Liberal Arts kind of guy who wormed his way into Information Technology here.

Part of my job involves explaining technology to people who have little technical aptitude at all, so I look for ways to break things down into the simplest, most commonly-understandable words.

I've noticed something: in my youth, people used the word "program" as a synonym for "software" or what we would now call "applications".

Lately (say, in the last ten-fifteen years) I don't see "program" used much at all.

Is there a reason this word fell out of favor beyond style? Is there a fundamental difference in an "application" vs a "program" that I'm missing out on, or could I use these interchangeably when speaking with less tech-savvy folks who need it in the simplest language possible?

4 Answers 4


Program, software and application referto different development of computer technology:

Program- A set of instructions telling a computer what to do.

Software- the programs and other operating information used by a computer. Software can be made up of more than one program. All-encompassing term that is often used in contrast to hardware (the tangible parts of a computer)

Application- A program or group of programs that is designed for the end user. Application software (an application) is a set of computer programs designed to permit the user to perform a group of coordinated functions, tasks, or activities. Application software cannot run on itself but is dependent on system software to execute.


  • The quoted definitions don't quite make explicit what the OP wants to know: what exactly are the differences among these three concepts? What makes something one program, rather than two? What is the 'other operating information', in the definition of software, that does not constitute a program? What is the relation between the first two sentences in the definition of an application (which of them is the definition)?
    – jsw29
    Dec 9, 2019 at 16:01
  • Thanks - appreciate it!
    – jkp1187
    Jul 6, 2020 at 12:53

To me, "program" refers to a coherent collection of lines of code, dedicated to some purpose.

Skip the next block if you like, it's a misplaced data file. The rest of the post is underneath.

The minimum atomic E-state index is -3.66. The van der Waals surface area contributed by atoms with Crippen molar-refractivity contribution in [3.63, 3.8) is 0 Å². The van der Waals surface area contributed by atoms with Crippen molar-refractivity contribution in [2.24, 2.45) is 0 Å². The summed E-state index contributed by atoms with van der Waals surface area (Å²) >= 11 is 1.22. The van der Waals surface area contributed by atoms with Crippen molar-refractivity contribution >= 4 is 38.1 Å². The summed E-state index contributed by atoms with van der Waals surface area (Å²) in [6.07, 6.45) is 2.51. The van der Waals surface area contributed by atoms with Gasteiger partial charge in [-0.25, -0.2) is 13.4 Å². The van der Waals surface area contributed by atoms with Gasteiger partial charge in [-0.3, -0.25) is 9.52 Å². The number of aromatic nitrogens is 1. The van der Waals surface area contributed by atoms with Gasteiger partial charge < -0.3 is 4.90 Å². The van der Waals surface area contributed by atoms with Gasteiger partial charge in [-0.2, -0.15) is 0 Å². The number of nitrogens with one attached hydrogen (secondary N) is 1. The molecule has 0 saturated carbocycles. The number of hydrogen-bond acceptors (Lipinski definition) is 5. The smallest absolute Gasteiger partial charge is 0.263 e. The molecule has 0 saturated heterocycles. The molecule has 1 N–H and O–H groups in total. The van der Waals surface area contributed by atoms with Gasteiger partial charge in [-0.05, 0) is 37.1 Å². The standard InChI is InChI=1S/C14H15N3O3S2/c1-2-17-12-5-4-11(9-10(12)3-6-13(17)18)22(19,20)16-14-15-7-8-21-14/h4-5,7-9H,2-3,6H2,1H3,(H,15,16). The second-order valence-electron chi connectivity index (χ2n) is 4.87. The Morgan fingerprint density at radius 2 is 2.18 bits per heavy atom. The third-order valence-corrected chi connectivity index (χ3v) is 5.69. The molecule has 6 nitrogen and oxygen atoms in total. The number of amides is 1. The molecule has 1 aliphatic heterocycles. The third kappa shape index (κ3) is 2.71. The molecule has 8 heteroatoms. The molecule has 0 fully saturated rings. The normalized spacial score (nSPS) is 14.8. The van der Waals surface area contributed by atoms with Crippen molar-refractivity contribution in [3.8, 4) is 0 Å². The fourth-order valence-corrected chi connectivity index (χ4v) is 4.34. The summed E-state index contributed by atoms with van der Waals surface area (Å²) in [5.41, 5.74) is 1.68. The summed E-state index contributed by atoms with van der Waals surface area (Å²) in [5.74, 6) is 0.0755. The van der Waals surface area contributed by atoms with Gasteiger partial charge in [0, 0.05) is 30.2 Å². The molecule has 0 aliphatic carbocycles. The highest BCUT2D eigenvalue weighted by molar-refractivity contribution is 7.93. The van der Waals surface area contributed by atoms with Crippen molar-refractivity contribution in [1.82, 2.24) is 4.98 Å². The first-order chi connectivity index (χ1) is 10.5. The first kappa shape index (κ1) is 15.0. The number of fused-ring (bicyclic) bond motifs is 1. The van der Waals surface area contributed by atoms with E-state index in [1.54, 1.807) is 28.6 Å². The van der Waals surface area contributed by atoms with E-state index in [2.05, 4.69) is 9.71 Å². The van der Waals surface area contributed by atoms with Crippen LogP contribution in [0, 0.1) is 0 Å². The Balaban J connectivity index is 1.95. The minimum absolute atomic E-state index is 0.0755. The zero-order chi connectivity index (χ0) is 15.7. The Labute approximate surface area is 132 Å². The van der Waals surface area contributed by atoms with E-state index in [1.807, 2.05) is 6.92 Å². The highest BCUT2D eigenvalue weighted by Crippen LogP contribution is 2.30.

I view "application" as referring to a collection of programs, data base objects, graphics, and other stuff, intended to fulfill a more diverse, comprehensive purpose than a simple "program".

"Software" is a collective term that can be used to refer to an individual program or application, or a library of such stuff. Or it can refer to a measly few lines of code which is not coherent enough to be considered a "program". It's merely the stuff that isn't hardware.

(Source: Having worked in the computer industry for about 45 years.)


You should use whatever terms your audience will best understand. Apps are what most of the world now calls what used to only be called programs.

There's no bright-line difference between "program" and "app", except perhaps that apps are almost always user-facing where programs need not be.

I can't cite any authority for this except 50 years of application programming experience. (-:

  • 2
    To me an "app" is something on a smartphone, or maybe a gizmo on a web page. No serious programming is referred to as an "app".
    – Hot Licks
    Oct 8, 2019 at 21:46
  • @HotLicks - You're right. I'm using app here only as shorthand. Read "application" in each instance. Better?
    – Jim Mack
    Oct 9, 2019 at 0:04
  • "Application" is a term you use in the sales pitch.
    – Hot Licks
    Oct 9, 2019 at 0:05

While it is true that program, software, application (or app) all have different meanings - this is a technicality. In general use, I would say to use whatever your audience will understand best - for most of the population "app" is a pretty general term which can be applied to mean pretty much whatever you like.

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